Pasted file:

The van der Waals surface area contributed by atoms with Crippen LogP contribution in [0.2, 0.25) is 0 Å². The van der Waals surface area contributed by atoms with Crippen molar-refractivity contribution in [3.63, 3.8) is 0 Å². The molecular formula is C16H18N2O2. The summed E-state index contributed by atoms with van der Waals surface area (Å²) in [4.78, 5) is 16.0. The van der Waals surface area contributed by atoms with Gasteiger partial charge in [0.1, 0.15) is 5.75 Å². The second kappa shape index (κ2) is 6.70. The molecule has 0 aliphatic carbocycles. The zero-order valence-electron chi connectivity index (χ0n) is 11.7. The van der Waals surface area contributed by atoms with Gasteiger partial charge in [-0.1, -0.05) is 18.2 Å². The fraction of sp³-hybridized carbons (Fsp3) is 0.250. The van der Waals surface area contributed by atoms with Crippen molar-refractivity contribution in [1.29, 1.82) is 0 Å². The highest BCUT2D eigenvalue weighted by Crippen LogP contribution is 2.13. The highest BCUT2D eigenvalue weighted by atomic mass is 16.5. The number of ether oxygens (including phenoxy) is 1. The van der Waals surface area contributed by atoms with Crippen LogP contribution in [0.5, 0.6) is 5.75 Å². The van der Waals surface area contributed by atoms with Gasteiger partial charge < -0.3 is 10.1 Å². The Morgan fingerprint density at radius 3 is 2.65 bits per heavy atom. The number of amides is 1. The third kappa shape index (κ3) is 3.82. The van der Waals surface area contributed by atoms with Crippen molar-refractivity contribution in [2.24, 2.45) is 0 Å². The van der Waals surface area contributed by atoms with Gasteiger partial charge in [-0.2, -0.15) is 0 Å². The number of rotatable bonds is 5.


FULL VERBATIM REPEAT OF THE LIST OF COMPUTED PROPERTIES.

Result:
The van der Waals surface area contributed by atoms with Crippen LogP contribution in [0.2, 0.25) is 0 Å². The van der Waals surface area contributed by atoms with Crippen molar-refractivity contribution in [3.63, 3.8) is 0 Å². The molecular formula is C16H18N2O2. The summed E-state index contributed by atoms with van der Waals surface area (Å²) in [4.78, 5) is 16.0. The van der Waals surface area contributed by atoms with Gasteiger partial charge in [0.1, 0.15) is 5.75 Å². The second kappa shape index (κ2) is 6.70. The molecule has 0 aliphatic carbocycles. The zero-order valence-electron chi connectivity index (χ0n) is 11.7. The van der Waals surface area contributed by atoms with Gasteiger partial charge in [-0.1, -0.05) is 18.2 Å². The fraction of sp³-hybridized carbons (Fsp3) is 0.250. The van der Waals surface area contributed by atoms with Crippen molar-refractivity contribution in [1.29, 1.82) is 0 Å². The highest BCUT2D eigenvalue weighted by Crippen LogP contribution is 2.13. The highest BCUT2D eigenvalue weighted by atomic mass is 16.5. The number of ether oxygens (including phenoxy) is 1. The van der Waals surface area contributed by atoms with Crippen LogP contribution in [0.5, 0.6) is 5.75 Å². The van der Waals surface area contributed by atoms with Gasteiger partial charge < -0.3 is 10.1 Å². The Morgan fingerprint density at radius 3 is 2.65 bits per heavy atom. The number of amides is 1. The third kappa shape index (κ3) is 3.82. The van der Waals surface area contributed by atoms with Crippen molar-refractivity contribution in [2.24, 2.45) is 0 Å². The van der Waals surface area contributed by atoms with Gasteiger partial charge in [-0.2, -0.15) is 0 Å². The number of rotatable bonds is 5.